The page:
HeartCare Associates of Connecticut
Cardiovascular Specialists located in Hamden, East Haven, North Haven, West Haven & Wallingford, CT
An aneurysm, which creates a bulge or ballooning of a segment of a blood vessel, doesn’t always cause symptoms but can lead to life-threatening internal bleeding if the artery bursts. The team of cardiovascular specialists at HeartCare Associates of Connecticut offers advanced testing and treatment for aneurysms to reduce your risk of serious health complications. To schedule an evaluation today, contact the office in Hamden, East Haven, North Haven, West Haven, or Wallingford, Connecticut, or use the online booking tool.
Aneurysm Q & A
What is an aneurysm?
An aneurysm occurs when there’s a weakening in the wall of your artery, which causes a bulging or ballooning in the weak spot. If an aneurysm grows too large, it can burst, leading to a life-threatening situation that requires immediate medical attention.
Aneurysms can develop anywhere in your body. The most common include:
- Aortic aneurysm (heart)
- Cerebral aneurysm (brain)
- Mesenteric artery aneurysm (intestines)
- Splenic artery aneurysm (spleen)
- Popliteal artery aneurysm (behind the knee)
You may be at risk of developing an aneurysm if they run in your family, you’re a smoker, or you have a history of hypertension or high cholesterol.
What are aneurysm symptoms?
Aneurysms tend to grow slowly over time and don’t usually cause symptoms. However, you may notice swelling or bulging if your aneurysm occurs near the surface of your skin.
Aneurysm symptoms can occur if your bulge grows quickly or bursts; these symptoms include:
- Nausea and vomiting
- Rapid heartbeat
- Low blood pressure
If you or a loved one is experiencing these symptoms, emergency medical care is needed immediately.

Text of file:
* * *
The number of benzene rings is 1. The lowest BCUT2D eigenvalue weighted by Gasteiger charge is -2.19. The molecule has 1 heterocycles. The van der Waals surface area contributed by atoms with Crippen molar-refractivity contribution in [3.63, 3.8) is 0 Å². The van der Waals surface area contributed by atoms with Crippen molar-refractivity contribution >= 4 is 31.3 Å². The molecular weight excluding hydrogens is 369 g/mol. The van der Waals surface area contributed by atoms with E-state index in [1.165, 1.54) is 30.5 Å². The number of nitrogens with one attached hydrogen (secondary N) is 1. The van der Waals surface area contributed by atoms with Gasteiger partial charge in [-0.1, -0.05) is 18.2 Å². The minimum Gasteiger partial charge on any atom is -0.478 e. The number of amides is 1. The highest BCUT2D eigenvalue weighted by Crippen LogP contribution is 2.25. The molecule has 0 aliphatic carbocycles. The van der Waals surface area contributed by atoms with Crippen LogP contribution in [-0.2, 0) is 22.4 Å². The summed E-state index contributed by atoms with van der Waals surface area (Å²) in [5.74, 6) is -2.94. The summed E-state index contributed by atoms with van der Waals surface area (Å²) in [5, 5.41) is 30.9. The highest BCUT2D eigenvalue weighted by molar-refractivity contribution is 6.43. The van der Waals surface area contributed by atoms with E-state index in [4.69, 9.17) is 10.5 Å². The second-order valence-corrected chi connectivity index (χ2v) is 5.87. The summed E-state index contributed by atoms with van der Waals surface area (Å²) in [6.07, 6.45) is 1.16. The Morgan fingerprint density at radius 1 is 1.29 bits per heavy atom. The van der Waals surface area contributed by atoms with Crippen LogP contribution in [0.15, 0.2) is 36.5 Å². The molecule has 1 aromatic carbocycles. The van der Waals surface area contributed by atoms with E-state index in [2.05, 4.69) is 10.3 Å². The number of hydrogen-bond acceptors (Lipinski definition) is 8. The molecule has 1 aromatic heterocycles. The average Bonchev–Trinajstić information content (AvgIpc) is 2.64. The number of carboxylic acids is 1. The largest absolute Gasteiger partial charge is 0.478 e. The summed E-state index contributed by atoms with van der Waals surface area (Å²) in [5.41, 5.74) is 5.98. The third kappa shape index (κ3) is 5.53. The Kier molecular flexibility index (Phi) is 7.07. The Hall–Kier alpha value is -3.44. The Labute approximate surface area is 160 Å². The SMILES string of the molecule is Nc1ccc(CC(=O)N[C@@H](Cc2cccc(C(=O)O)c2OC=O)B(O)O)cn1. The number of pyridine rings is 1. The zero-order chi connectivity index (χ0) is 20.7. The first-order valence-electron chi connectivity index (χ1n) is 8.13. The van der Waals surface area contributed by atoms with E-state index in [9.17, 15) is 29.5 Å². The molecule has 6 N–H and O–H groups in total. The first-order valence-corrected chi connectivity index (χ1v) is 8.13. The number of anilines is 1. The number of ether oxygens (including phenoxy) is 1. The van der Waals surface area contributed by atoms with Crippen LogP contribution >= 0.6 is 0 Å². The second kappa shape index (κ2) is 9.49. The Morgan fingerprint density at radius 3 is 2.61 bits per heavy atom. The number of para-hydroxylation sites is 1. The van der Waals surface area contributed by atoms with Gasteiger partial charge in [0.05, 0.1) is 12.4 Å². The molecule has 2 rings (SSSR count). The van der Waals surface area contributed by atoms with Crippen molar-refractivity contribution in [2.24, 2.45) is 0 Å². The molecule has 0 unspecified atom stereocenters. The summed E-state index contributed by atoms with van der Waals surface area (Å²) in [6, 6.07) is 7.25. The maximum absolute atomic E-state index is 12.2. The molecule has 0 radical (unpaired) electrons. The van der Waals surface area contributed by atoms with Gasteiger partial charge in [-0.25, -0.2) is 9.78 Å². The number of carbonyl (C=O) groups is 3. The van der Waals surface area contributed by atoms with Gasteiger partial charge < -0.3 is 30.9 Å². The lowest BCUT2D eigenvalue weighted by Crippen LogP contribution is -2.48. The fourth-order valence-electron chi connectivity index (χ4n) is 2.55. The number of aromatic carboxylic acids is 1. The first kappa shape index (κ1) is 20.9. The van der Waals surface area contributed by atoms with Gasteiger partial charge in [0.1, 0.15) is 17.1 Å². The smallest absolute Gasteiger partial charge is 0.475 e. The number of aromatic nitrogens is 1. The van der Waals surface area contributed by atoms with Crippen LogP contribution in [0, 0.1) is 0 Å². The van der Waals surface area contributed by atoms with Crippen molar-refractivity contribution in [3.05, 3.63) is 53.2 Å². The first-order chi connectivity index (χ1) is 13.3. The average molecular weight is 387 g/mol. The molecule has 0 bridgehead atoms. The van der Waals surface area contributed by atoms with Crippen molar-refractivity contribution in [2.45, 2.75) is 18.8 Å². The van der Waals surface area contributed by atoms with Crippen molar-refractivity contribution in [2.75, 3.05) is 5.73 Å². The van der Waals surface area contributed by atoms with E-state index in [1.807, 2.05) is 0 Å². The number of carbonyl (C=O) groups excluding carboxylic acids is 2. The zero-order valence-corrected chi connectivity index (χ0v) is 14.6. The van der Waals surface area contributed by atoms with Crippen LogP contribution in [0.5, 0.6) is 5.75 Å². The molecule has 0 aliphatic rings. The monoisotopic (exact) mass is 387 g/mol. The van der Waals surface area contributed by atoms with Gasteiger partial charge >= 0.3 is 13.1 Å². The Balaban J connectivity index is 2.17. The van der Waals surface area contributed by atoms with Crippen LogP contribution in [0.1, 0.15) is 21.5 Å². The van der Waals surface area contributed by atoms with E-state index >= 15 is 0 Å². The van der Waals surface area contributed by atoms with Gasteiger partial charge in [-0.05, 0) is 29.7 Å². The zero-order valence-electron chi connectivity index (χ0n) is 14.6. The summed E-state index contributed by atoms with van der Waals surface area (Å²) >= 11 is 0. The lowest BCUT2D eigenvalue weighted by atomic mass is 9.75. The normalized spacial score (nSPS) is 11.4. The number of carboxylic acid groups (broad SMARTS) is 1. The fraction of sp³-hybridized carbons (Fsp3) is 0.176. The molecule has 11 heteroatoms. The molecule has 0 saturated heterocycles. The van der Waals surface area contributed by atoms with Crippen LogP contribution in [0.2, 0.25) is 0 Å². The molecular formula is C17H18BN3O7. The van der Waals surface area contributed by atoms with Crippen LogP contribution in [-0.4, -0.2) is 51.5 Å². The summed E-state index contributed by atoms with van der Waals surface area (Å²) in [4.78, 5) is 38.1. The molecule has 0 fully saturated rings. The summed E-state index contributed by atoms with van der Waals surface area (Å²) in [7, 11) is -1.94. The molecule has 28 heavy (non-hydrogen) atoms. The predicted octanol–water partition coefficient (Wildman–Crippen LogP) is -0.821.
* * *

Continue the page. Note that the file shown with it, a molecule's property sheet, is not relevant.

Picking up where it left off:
How is an aneurysm diagnosed?
Your primary care physician may incidentally find an aneurysm during your annual wellness exam. To diagnose an aneurysm, the cardiovascular experts at HeartCare Associates of Connecticut use advanced diagnostic imaging, such as a CT scan, ultrasound, or angiogram.
What are aneurysm treatments?
Treatment for your aneurysm depends on the location and the size. In many cases, your HeartCare Associates of Connecticut specialist may take a wait-and-see approach, scheduling regular follow-ups for monitoring of the aneurysm.
They may also prescribe medications to help control blood pressure or blood cholesterol levels to prevent the worsening of your aneurysm.
Your specialist may also suggest surgical intervention so they can treat your aneurysm early before it causes serious problems. Surgery may include placement of a stent or coil, which are devices that reinforce the artery wall to protect it from rupturing.
Ruptured aneurysms require immediate surgical intervention to repair the damaged artery and stop the bleeding.
To schedule an evaluation with a cardiovascular specialist to discuss your aneurysm treatment options, call HeartCare Associates of Connecticut or click the online booking button today.